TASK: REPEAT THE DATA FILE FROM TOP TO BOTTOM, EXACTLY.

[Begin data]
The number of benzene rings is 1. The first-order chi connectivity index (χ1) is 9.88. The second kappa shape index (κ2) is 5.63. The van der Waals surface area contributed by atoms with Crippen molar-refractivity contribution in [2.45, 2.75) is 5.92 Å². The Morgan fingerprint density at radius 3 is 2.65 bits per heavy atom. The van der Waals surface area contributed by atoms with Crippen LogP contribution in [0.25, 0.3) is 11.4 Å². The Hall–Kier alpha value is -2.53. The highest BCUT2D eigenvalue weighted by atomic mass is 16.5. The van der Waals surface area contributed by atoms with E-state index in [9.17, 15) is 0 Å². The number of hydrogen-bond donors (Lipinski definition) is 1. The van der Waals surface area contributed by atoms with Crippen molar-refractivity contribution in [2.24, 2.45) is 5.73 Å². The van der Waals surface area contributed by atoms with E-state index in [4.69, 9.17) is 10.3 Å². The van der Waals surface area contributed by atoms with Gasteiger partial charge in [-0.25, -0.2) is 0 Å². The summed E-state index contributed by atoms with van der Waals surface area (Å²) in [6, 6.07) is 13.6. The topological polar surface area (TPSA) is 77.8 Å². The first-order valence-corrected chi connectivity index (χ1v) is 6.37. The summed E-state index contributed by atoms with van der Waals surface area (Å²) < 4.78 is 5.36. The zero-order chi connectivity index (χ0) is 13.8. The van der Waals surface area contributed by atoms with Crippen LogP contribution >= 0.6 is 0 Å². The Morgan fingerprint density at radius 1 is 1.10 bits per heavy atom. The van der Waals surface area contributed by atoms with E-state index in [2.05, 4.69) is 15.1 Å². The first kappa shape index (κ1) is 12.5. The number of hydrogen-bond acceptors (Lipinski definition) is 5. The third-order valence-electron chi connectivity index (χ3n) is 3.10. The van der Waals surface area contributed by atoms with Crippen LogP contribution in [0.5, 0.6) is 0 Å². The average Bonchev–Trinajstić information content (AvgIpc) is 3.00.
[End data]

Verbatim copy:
The number of benzene rings is 1. The first-order chi connectivity index (χ1) is 9.88. The second kappa shape index (κ2) is 5.63. The van der Waals surface area contributed by atoms with Crippen molar-refractivity contribution in [2.45, 2.75) is 5.92 Å². The Morgan fingerprint density at radius 3 is 2.65 bits per heavy atom. The van der Waals surface area contributed by atoms with Crippen LogP contribution in [0.25, 0.3) is 11.4 Å². The Hall–Kier alpha value is -2.53. The highest BCUT2D eigenvalue weighted by atomic mass is 16.5. The van der Waals surface area contributed by atoms with E-state index in [9.17, 15) is 0 Å². The number of hydrogen-bond donors (Lipinski definition) is 1. The van der Waals surface area contributed by atoms with Crippen molar-refractivity contribution in [2.24, 2.45) is 5.73 Å². The van der Waals surface area contributed by atoms with E-state index in [4.69, 9.17) is 10.3 Å². The van der Waals surface area contributed by atoms with Gasteiger partial charge in [-0.25, -0.2) is 0 Å². The summed E-state index contributed by atoms with van der Waals surface area (Å²) in [6, 6.07) is 13.6. The topological polar surface area (TPSA) is 77.8 Å². The first-order valence-corrected chi connectivity index (χ1v) is 6.37. The summed E-state index contributed by atoms with van der Waals surface area (Å²) < 4.78 is 5.36. The zero-order chi connectivity index (χ0) is 13.8. The van der Waals surface area contributed by atoms with Crippen LogP contribution >= 0.6 is 0 Å². The Morgan fingerprint density at radius 1 is 1.10 bits per heavy atom. The van der Waals surface area contributed by atoms with E-state index in [2.05, 4.69) is 15.1 Å². The first kappa shape index (κ1) is 12.5. The number of hydrogen-bond acceptors (Lipinski definition) is 5. The third-order valence-electron chi connectivity index (χ3n) is 3.10. The van der Waals surface area contributed by atoms with Crippen LogP contribution in [0.5, 0.6) is 0 Å². The average Bonchev–Trinajstić information content (AvgIpc) is 3.00.